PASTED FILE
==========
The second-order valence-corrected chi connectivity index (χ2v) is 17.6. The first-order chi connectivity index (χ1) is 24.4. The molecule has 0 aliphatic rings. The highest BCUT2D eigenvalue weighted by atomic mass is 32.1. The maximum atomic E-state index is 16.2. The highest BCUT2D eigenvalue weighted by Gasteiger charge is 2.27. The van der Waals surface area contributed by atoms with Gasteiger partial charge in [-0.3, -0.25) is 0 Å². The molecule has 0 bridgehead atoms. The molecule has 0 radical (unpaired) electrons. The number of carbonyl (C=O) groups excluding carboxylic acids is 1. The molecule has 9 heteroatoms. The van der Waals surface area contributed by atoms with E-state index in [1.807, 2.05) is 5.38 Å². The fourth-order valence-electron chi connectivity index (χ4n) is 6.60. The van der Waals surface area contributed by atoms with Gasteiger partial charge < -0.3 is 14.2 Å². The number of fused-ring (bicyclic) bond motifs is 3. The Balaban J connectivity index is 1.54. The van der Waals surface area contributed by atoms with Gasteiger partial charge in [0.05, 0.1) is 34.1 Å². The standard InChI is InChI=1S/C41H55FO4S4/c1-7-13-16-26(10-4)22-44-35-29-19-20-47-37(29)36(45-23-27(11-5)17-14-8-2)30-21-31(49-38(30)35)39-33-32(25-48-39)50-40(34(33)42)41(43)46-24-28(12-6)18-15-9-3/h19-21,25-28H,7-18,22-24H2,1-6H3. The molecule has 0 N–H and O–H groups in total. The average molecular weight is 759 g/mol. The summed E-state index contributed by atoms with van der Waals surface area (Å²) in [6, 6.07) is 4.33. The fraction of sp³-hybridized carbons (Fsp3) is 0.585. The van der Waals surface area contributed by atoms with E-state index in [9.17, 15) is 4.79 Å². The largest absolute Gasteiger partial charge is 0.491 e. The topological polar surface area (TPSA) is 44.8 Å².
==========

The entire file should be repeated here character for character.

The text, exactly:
The second-order valence-corrected chi connectivity index (χ2v) is 17.6. The first-order chi connectivity index (χ1) is 24.4. The molecule has 0 aliphatic rings. The highest BCUT2D eigenvalue weighted by atomic mass is 32.1. The maximum atomic E-state index is 16.2. The highest BCUT2D eigenvalue weighted by Gasteiger charge is 2.27. The van der Waals surface area contributed by atoms with Gasteiger partial charge in [-0.3, -0.25) is 0 Å². The molecule has 0 bridgehead atoms. The molecule has 0 radical (unpaired) electrons. The number of carbonyl (C=O) groups excluding carboxylic acids is 1. The molecule has 9 heteroatoms. The van der Waals surface area contributed by atoms with E-state index in [1.807, 2.05) is 5.38 Å². The fourth-order valence-electron chi connectivity index (χ4n) is 6.60. The van der Waals surface area contributed by atoms with Gasteiger partial charge < -0.3 is 14.2 Å². The number of fused-ring (bicyclic) bond motifs is 3. The Balaban J connectivity index is 1.54. The van der Waals surface area contributed by atoms with Gasteiger partial charge in [0.05, 0.1) is 34.1 Å². The standard InChI is InChI=1S/C41H55FO4S4/c1-7-13-16-26(10-4)22-44-35-29-19-20-47-37(29)36(45-23-27(11-5)17-14-8-2)30-21-31(49-38(30)35)39-33-32(25-48-39)50-40(34(33)42)41(43)46-24-28(12-6)18-15-9-3/h19-21,25-28H,7-18,22-24H2,1-6H3. The molecule has 0 N–H and O–H groups in total. The average molecular weight is 759 g/mol. The summed E-state index contributed by atoms with van der Waals surface area (Å²) in [6, 6.07) is 4.33. The fraction of sp³-hybridized carbons (Fsp3) is 0.585. The van der Waals surface area contributed by atoms with E-state index in [9.17, 15) is 4.79 Å². The largest absolute Gasteiger partial charge is 0.491 e. The topological polar surface area (TPSA) is 44.8 Å².